WESLEY CHAPEL — For the past few years, the Northwood home of Rabbi Mendy Yarmush and his wife, Chanie, has doubled as a gathering place. The couple hosts monthly Shabbat services, special holiday events, a Jewish Mommy and Me program, and a monthly Women's Circle that includes challah baking.
This fall, they plan to move all those activities to a new synagogue that will be east Pasco's first Jewish temple. They expect to open in time for the Jewish High Holidays of Rosh Hashanah and Yom Kippur, which begin in late September.
"We were surprised by the turnout in such a new community," said Chanie Yarmush. "The feedback has been phenomenal, and the numbers are shocking. That we have been able to open a center so soon, I wasn't anticipating that."
Rabbi Yarmush estimates about 35 families are actively involved with the Chabad at County Line serving east Pasco County and New Tampa. The group's public Hanukkah menorah lighting at the Shops at Wiregrass usually draws a few hundred people.
The synagogue will be in the Seven Oaks Professional Park just off of State Road 56, serving Jews in Wesley Chapel, Land O'Lakes, Zephyrhills and the surrounding areas. Crews are in the process of renovating the building into a temple.
The building is about 3,000 square feet, though the Chabad will use 1,800 square feet to start. In addition to a sanctuary that can seat about 100, there will be a kids' activity room.
"The new facility will allow us to expand our activities and programs that we provide to the community, while preserving the warm and intimate atmosphere that has attracted so many families and individuals," he said.
Rabbi Yarmush is from Toronto and studied in New York and then Los Angeles, where he finished his rabbinical training. Chanie Yarmush grew up in Tampa. Her parents, Rabbi Yossi and Sulha Dubrowski, lead Chabad of Tampa Bay in the Carrollwood area, as well as a Jewish school called the Hebrew Academy for preschool up to eighth grade.
The Yarmushes are leading a bustling summer camp at that location called Camp Gan Israel. They have two children of their own and are expecting a third this month.
"Growing up with my parents doing outreach has always given me a desire and excitement to follow in their footsteps. I am very lucky to have been given the opportunity to do that," Chanie Yarmush said. "Coming back to the area has really been a dream and I'm thankful to have that opportunity, but it's also daunting. When you have a center, you have a new responsibility. But it's a good responsibility, allowing us to grow in our programming and services."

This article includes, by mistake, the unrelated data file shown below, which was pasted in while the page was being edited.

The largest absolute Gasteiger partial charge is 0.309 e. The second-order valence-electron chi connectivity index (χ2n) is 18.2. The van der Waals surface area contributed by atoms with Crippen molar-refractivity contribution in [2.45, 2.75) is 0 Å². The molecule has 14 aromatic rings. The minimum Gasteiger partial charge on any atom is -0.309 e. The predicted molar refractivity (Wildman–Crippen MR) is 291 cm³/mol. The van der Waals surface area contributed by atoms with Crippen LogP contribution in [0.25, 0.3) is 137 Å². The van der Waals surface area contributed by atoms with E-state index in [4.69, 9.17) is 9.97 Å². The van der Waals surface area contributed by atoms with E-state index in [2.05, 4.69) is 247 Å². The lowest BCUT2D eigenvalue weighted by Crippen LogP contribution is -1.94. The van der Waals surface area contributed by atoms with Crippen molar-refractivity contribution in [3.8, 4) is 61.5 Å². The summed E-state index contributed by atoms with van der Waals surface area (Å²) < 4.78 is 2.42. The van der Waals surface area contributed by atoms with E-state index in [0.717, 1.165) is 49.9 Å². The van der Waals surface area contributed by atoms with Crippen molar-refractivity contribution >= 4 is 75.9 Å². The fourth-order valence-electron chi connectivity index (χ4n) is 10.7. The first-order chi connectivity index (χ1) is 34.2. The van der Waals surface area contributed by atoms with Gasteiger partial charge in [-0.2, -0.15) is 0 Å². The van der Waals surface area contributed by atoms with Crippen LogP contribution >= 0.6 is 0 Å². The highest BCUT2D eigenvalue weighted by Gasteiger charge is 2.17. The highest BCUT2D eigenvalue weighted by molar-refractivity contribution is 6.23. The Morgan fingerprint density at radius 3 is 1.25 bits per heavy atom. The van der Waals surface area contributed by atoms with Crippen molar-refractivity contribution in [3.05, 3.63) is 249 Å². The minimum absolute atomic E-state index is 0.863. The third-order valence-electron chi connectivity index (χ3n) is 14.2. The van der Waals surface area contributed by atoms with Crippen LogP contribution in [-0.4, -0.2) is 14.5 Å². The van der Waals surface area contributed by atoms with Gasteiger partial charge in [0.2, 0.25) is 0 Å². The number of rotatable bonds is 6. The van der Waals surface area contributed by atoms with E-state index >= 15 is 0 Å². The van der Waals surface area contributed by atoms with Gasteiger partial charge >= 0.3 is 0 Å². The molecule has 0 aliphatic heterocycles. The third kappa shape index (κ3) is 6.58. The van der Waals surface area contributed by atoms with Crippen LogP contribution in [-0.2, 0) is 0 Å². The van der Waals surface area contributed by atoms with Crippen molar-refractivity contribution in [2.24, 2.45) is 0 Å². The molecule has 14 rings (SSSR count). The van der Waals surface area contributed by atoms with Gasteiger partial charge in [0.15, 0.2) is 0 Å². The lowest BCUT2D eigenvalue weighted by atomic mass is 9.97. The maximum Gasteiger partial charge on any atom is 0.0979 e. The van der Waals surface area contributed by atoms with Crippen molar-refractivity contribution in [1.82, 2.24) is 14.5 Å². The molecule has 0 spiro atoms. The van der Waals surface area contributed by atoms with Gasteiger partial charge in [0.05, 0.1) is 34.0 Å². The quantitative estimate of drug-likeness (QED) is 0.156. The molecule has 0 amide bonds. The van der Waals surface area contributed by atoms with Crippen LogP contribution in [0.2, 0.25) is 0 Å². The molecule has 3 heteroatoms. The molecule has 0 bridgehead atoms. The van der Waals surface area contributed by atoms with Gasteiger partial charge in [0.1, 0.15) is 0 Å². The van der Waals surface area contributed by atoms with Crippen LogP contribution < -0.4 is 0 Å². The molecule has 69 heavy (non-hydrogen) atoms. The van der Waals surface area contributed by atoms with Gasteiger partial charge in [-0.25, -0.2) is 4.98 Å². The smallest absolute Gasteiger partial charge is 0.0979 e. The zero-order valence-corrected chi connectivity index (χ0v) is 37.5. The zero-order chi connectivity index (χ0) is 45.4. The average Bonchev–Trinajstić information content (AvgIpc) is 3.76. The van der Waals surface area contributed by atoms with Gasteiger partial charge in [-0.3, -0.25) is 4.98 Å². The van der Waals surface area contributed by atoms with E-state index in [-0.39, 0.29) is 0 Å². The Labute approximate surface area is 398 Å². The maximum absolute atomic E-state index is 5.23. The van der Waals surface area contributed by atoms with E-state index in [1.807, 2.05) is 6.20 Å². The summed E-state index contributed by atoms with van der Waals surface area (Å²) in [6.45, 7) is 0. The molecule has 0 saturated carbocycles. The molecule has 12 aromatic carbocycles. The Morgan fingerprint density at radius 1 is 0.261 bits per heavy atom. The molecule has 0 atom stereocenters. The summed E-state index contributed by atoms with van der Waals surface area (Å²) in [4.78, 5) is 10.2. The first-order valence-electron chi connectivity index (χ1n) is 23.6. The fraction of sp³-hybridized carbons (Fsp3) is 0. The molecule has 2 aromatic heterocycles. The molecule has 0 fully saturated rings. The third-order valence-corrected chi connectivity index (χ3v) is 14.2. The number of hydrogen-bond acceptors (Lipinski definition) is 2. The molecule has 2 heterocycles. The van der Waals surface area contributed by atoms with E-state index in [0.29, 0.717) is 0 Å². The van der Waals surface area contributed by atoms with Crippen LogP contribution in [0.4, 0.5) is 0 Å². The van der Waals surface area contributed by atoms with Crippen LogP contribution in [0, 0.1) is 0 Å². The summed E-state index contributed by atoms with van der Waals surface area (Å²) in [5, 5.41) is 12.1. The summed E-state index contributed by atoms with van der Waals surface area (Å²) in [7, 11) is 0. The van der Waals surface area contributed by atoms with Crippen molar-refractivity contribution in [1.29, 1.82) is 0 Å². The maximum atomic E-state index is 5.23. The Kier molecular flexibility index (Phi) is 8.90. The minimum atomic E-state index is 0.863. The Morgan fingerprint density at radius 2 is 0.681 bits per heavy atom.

Chabad's goal is to provide a warm and nonjudgmental environment where every Jew is welcome, regardless of background, affiliation or financial means, said Rabbi Yarmush.
The Chabad movement began in Russia in the late 18th century and is believed to be the largest Jewish organization in the world today. Led by the late Lubavitcher Rebbe, Rabbi Menachem Mendel Schneerson, the Brooklyn-based outreach movement has expanded to more than 3,300 institutions in 70 countries around the world, offering education and outreach activities through Jewish community centers, synagogues, schools and camps. Up to 1 million Jews attend Chabad programs and services sometime throughout the year, while an estimated 200,000 are actively involved.
While many synagogues charge an annual fee, Chabad programs are open to the public at no cost.
"It's not your typical membership," Rabbi Yarmush said. "It's the joy of enabling other people to celebrate each and every mitzvah, each and every good deed."
Susan Thompson of Wesley Chapel, who serves on the synagogue board and is one of the founding members, is excited about starting a synagogue from the ground up.
"After we found Rabbi Mendy and Chanie, we were so impressed with them and we really loved them," Thompson said. "It's been really good for our kids and good for our family. We used to not have anything in common, but now we have that in common."
Mandi Mendelson lives in Wesley Chapel with her husband and 1-year-old daughter. They started attending Chabad functions in 2008.
They went to their first Hanukkah event at Wiregrass. "It was a very fun event and it really just opened the door to a lot of the holidays that we hadn't been celebrating," she said.
While Chabad has been a small, intimate group, the new location will give members a chance to reach more people.
"People feel like we're all a part of it," Mendelson said. "When the new synagogue opens it's like we all have a place."
"They really make you part of the family as opposed to just a synagogue," added Linda Abramov of Land O'Lakes, who began attending Chabad programs with her husband, Hillel, a couple of years ago. "They know what's going on in your lives. You become part of their family and they become part of yours."